If I stick with my principles, of using what you develop to keep you objective, it seems pretty clear to me that the cycle of Chinese momentum has peaked….there you go, I feel relief… from now on, I suspect we are going to see more and more evidence of this. It will scare many, please the China bubble blowers, but to those of you that think in sensible terms, this is actually good news. China over eased, they have “ over rebounded” and need to get back within a 8-12pct range as measured by our proprietary GDP indicator, the GSCA.
If you want to hear some decent Chinese anecdotes, speak to our own Anna Stupnytska, one of the BRIC “ alumni” who has just returned from an interesting visit re tourism market.
7. Global economic momentum. As Dominic and the Global Markets team published yesterday, there is now clearer evidence that our proprietary leading indicator, the GLI, has lost some upward momentum. It is backed up by an extremely interesting Global Markets Daily today, from Alex Kelston, who showed how a PPP weighted global PMI has moved during August. Softer activity in the Euro Area ( oh my gosh, coming depression………..) and some of the emerging world lead the way.
Some hints of softening from Korea’s last 10 days trade data too, although I would be very careful about over interpretation of that.
What is especially interesting, WITHIN this global trend, both the US and UK look pretty perky. US new orders-inventory looks as though strong growth in manufacturing lies ahead more, and in the UK, the PMI stayed at last month’s 15 year record high. Within it, export orders look very strong. Could it be, that both the UK and US are going to emerge stronger, fitter, etc, etc than poor old Japan and the continent from this mess?
I still like the Pound, it is easily the least unattractive in the world of “ugly sister currencies”. Challenge is for the Bank and No 10 to stop it recovering too much.
8. EMU-land. In what is probably the most positive news for weeks, Germany won the Eurovision Song Contest ( embarrassment all round……). Was this a special reward for past, and likely future financial contributions to the rest of Europe? The mood about the Euro Area amongst people is truly dire, and almost definitely a gross overreaction. I am not sure what is more interesting. German winning the Eurovision or all the Club Med countries starting to fall in love with fiscal tightening, or France admitting that their AAA status might not be with us for long? A new dawn is with us, change in Europe might be –finally-starting to happen. Talking of which, why did Fitch choose to reduce Spain’s credit rating Friday, the day after what appeared to be more fiscal moves in the right direction? Talk about trying to get on a fashion trend. I rather like the views of the ECB’s Noyet about the general behavior of credit rating agencies.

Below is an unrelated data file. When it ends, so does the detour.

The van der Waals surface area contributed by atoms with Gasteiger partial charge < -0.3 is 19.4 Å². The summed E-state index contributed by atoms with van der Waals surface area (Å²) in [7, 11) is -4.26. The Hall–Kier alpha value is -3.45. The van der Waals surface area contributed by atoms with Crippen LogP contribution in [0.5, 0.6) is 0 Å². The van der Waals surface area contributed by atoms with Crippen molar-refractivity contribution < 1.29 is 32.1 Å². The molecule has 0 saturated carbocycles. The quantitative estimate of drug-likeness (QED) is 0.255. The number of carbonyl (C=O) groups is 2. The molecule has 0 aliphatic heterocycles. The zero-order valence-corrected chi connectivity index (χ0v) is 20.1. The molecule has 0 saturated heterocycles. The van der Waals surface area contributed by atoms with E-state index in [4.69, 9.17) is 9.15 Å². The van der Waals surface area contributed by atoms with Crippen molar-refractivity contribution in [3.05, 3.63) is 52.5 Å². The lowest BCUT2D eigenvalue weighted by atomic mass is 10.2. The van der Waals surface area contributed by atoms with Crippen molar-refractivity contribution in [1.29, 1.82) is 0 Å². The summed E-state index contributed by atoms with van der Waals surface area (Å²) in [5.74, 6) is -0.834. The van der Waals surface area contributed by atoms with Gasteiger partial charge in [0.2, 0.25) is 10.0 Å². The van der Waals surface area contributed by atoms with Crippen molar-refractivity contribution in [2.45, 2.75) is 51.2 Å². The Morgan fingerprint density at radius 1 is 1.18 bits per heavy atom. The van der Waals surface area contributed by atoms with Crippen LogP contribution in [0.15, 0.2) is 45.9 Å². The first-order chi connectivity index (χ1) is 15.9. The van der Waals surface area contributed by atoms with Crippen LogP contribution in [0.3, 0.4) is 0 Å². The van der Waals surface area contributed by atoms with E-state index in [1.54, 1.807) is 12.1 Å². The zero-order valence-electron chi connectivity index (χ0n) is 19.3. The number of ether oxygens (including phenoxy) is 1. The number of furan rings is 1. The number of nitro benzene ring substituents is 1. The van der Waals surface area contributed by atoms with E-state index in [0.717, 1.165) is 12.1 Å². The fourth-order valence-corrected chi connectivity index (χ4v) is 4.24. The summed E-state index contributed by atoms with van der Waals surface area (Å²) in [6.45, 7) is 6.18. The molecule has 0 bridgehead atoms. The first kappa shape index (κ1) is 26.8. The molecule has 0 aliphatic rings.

I think Spain should undertake their own version of a “ stress test” as I mentioned last Thursday. If they do that, then this whole mess will calm down a bit..
9. Canada, first G7 country to raise rates. They moved by 25 b.p yesterday, and followed it up with a rather dovish statement. What a unique place within the G7 Canada is these days. For all the rest of the G7, actually, Canada should serve as a reminder that you can tackle huge fiscal debts without crippling yourself. ( it also seems to me from what I am hearing they are the voice of reason inside the G20 these days too)
10. Israeli-Palestine tensions………..what another sad twist in this ongoing saga. Will someone involved show some imagination and lateral thinking please?
11. G20 Finance Ministers meet this weekend. I would expect a much stronger, calming message of co-ordination than we have seen from them so far in 2010, with a message that they are not going to allow the global recovery, EMU or anything else fall apart.
Lots of conflicting comments from important corporates flying around , ranging from the negative, Hitachi –about government spending sensitive infrastructure in Europe- to the outright upbeat from Renault/Nissan-globally- and Saint-Gobain… who do you believe? S+P failed at its first attempt to go back above the 200 day moving average Friday, lets see what is next. May apparently was the worst May for stocks since 1940, surely June is going to be better?
I am off to Japan early next week for the first time this year, what a place to experience the start of the 2010 World Cup!